And here I am, as close to the top as I can get on two wheels. Way, way, way off in the distance, probably not visible in this photo (but I could see it with the naked eye) is the city, and the Centrepoint tower. I could just see Centrepoint sticking up out of the haze. Your typical real estate agent would describe that as "city views", even for those bogans living down there in the valley below.
The interesting thing about this development is that all the blocks in the lowlands were sold first. Up where I was standing, everything was still for sale. In my very limited experience of traipsing through developments like this, the uppermost blocks with the views usually go first, and the blocks down in the mosquito infested swamps go last.
My take on that is lazy bogans don't want to walk uphill when trudging back from the shops in their ugg boots, carrying a carton of smokes and a slab of VB.
And bugger me, it really was an uphill - the only time on the whole trip that I was down in low-low gear, standing up out of the saddle and really pushing hard on those pedals. It was deceptively and nastily steep. And thankfully short.
This is the highest point that I got to. This is the only bit of the hilltop with trees. I don't know what this area used to be, but lots of tree planting is underway to the left and right of this photo. The rest is clear as can be. I think this area is called Peats Ridge.
Let's look at how the bogans are living, shall we?
Here is an anonymous comment from Friday - I think it says it much better than I ever could:
Ten-year houses, these, built to minimum specification for cheapest price. Framing in walls is usually radiata pine 3x2.5 (inches in the old money) rather than 4x2 hardwood.
I have seen quite a number of these houses with whiteant (termite) infestation withing 2 years because the concrete slabs used as foundations don't have adequate underfloor chemical treatment or physical protection.
Most of these places were trade-ups for a couple of years while there were capital gains. Build and get out quickly.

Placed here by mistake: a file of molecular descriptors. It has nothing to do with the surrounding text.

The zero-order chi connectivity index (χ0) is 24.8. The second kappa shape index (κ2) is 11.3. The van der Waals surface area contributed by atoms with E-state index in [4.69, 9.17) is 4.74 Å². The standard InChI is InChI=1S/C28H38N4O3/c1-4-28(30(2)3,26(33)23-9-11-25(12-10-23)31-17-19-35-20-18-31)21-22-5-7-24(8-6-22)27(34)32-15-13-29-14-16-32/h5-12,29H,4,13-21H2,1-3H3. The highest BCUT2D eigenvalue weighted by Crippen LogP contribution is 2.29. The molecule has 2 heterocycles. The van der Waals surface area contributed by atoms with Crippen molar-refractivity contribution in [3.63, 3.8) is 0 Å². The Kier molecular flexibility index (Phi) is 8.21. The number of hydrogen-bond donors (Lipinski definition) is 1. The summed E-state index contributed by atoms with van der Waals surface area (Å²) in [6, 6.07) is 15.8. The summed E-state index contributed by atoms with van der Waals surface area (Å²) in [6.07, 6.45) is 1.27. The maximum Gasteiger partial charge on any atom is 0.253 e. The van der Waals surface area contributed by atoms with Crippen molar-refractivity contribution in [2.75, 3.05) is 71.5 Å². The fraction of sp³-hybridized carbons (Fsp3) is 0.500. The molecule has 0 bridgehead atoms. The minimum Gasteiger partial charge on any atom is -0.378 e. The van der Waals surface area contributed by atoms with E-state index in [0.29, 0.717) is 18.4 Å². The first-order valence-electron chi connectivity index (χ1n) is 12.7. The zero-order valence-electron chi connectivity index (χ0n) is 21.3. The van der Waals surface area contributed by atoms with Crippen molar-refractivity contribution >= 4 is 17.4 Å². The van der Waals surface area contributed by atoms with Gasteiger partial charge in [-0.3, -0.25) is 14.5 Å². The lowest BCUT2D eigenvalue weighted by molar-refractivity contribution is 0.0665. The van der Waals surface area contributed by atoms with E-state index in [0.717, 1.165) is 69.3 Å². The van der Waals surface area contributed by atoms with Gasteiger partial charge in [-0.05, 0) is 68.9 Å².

In a few more years they will be very woolly, bad paint that will need to be stripped and redone, bad interior work, structural trouble. Basically demolition jobs in 20 years.
My house was built in 1919 and is still sound, though it has been given good tlc since 1975.
And for Kae:
Good lord! You sound like my brother.
Where's the eaves
is his catchcry!
My house has .9m eaves.
I don't mind the second place...
I'm in Queensland and you should see how few houses they build up here now with any eaves at all...
All airconditioned. I think many of them are off the plans for Melbourne homes, which have rooms in the middle of them and which have furnaces on the walls, not like Qld where it's hot most of the year.
Yes, where are the farking eaves?
Judging by the height of those weeds, I'd say someone might have run out of money.
Gah! Single thickness breeze block walls throughout! Is this the modern version of the tar paper shack?
Another field of weeds.
This time, we have single thickness solids. My parents house, which was built in the 1910's (can't remember exactly when) is triple-thickness solids in many areas. It's also built using old fashioned mortar, rather than cement, so every time there is an earthquake, the mortar "gives", so the place is not a mish-mash of cracks.
And that is it for Peat's Ridge.
I spotted the ultimate pair of residents while I was there.
- Commodore from the late 1980's, faded red
- Loud music emanating from it, but not that loud - obviously had a cheap, underpowered stereo
- Male driver, blue singlet, fag in mouth
- Pale female passenger, arm out window
If my stomach wasn't growling with hunger, I would have thrown up.